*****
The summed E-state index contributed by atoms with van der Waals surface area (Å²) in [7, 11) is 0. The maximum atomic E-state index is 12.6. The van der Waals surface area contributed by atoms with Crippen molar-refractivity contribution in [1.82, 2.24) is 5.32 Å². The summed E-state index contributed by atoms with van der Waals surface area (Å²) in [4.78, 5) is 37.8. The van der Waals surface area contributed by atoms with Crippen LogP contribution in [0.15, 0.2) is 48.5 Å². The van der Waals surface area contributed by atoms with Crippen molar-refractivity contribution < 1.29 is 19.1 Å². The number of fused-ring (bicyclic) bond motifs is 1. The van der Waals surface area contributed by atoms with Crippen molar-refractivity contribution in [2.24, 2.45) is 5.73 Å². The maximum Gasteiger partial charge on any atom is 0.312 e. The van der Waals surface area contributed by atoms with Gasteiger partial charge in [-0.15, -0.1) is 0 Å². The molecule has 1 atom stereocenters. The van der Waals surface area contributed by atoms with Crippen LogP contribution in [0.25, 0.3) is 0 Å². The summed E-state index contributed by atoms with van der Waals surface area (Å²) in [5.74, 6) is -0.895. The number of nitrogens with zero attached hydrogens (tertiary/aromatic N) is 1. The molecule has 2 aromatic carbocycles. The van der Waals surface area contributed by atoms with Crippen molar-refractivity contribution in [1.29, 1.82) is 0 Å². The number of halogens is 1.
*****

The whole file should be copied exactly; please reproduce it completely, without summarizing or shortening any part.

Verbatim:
The summed E-state index contributed by atoms with van der Waals surface area (Å²) in [7, 11) is 0. The maximum atomic E-state index is 12.6. The van der Waals surface area contributed by atoms with Crippen molar-refractivity contribution in [1.82, 2.24) is 5.32 Å². The summed E-state index contributed by atoms with van der Waals surface area (Å²) in [4.78, 5) is 37.8. The van der Waals surface area contributed by atoms with Crippen LogP contribution in [0.15, 0.2) is 48.5 Å². The van der Waals surface area contributed by atoms with Crippen molar-refractivity contribution < 1.29 is 19.1 Å². The number of fused-ring (bicyclic) bond motifs is 1. The van der Waals surface area contributed by atoms with Crippen molar-refractivity contribution in [2.24, 2.45) is 5.73 Å². The maximum Gasteiger partial charge on any atom is 0.312 e. The van der Waals surface area contributed by atoms with Gasteiger partial charge in [-0.15, -0.1) is 0 Å². The molecule has 1 atom stereocenters. The van der Waals surface area contributed by atoms with Crippen LogP contribution in [0.25, 0.3) is 0 Å². The summed E-state index contributed by atoms with van der Waals surface area (Å²) in [5.74, 6) is -0.895. The number of nitrogens with zero attached hydrogens (tertiary/aromatic N) is 1. The molecule has 2 aromatic carbocycles. The van der Waals surface area contributed by atoms with Crippen molar-refractivity contribution in [1.29, 1.82) is 0 Å². The number of halogens is 1.